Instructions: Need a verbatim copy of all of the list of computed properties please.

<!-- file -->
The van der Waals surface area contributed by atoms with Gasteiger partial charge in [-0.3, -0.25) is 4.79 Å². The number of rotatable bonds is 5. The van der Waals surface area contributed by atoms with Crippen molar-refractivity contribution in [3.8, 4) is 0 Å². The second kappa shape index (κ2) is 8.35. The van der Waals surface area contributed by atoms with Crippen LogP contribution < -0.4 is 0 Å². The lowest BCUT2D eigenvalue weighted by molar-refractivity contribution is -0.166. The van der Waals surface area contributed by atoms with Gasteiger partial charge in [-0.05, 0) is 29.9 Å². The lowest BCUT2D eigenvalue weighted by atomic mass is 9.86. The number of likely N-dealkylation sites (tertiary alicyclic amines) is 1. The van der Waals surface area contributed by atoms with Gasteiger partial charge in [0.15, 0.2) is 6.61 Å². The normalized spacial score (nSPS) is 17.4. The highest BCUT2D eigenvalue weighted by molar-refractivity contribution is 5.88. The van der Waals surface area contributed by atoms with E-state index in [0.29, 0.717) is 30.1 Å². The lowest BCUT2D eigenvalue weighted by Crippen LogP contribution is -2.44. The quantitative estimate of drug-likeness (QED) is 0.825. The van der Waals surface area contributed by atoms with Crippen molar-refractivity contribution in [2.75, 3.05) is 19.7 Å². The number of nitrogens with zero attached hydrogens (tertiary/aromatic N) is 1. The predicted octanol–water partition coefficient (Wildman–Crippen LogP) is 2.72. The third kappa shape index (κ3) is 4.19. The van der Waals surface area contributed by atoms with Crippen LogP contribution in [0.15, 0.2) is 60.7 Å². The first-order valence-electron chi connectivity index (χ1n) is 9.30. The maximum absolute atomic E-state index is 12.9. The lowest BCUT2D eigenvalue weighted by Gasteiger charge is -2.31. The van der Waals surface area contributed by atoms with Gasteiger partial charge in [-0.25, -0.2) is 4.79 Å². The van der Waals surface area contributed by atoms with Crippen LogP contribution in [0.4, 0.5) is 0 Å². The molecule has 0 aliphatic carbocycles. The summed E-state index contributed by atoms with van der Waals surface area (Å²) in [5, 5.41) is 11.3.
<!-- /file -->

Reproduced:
The van der Waals surface area contributed by atoms with Gasteiger partial charge in [-0.3, -0.25) is 4.79 Å². The number of rotatable bonds is 5. The van der Waals surface area contributed by atoms with Crippen molar-refractivity contribution in [3.8, 4) is 0 Å². The second kappa shape index (κ2) is 8.35. The van der Waals surface area contributed by atoms with Crippen LogP contribution < -0.4 is 0 Å². The lowest BCUT2D eigenvalue weighted by molar-refractivity contribution is -0.166. The van der Waals surface area contributed by atoms with Gasteiger partial charge in [-0.05, 0) is 29.9 Å². The lowest BCUT2D eigenvalue weighted by atomic mass is 9.86. The number of likely N-dealkylation sites (tertiary alicyclic amines) is 1. The van der Waals surface area contributed by atoms with Gasteiger partial charge in [0.15, 0.2) is 6.61 Å². The normalized spacial score (nSPS) is 17.4. The highest BCUT2D eigenvalue weighted by molar-refractivity contribution is 5.88. The van der Waals surface area contributed by atoms with E-state index in [0.29, 0.717) is 30.1 Å². The lowest BCUT2D eigenvalue weighted by Crippen LogP contribution is -2.44. The quantitative estimate of drug-likeness (QED) is 0.825. The van der Waals surface area contributed by atoms with Crippen molar-refractivity contribution in [2.75, 3.05) is 19.7 Å². The number of nitrogens with zero attached hydrogens (tertiary/aromatic N) is 1. The predicted octanol–water partition coefficient (Wildman–Crippen LogP) is 2.72. The third kappa shape index (κ3) is 4.19. The van der Waals surface area contributed by atoms with Crippen LogP contribution in [0.15, 0.2) is 60.7 Å². The first-order valence-electron chi connectivity index (χ1n) is 9.30. The maximum absolute atomic E-state index is 12.9. The lowest BCUT2D eigenvalue weighted by Gasteiger charge is -2.31. The van der Waals surface area contributed by atoms with Gasteiger partial charge in [-0.25, -0.2) is 4.79 Å². The van der Waals surface area contributed by atoms with Crippen LogP contribution in [0.4, 0.5) is 0 Å². The molecule has 0 aliphatic carbocycles. The summed E-state index contributed by atoms with van der Waals surface area (Å²) in [5, 5.41) is 11.3.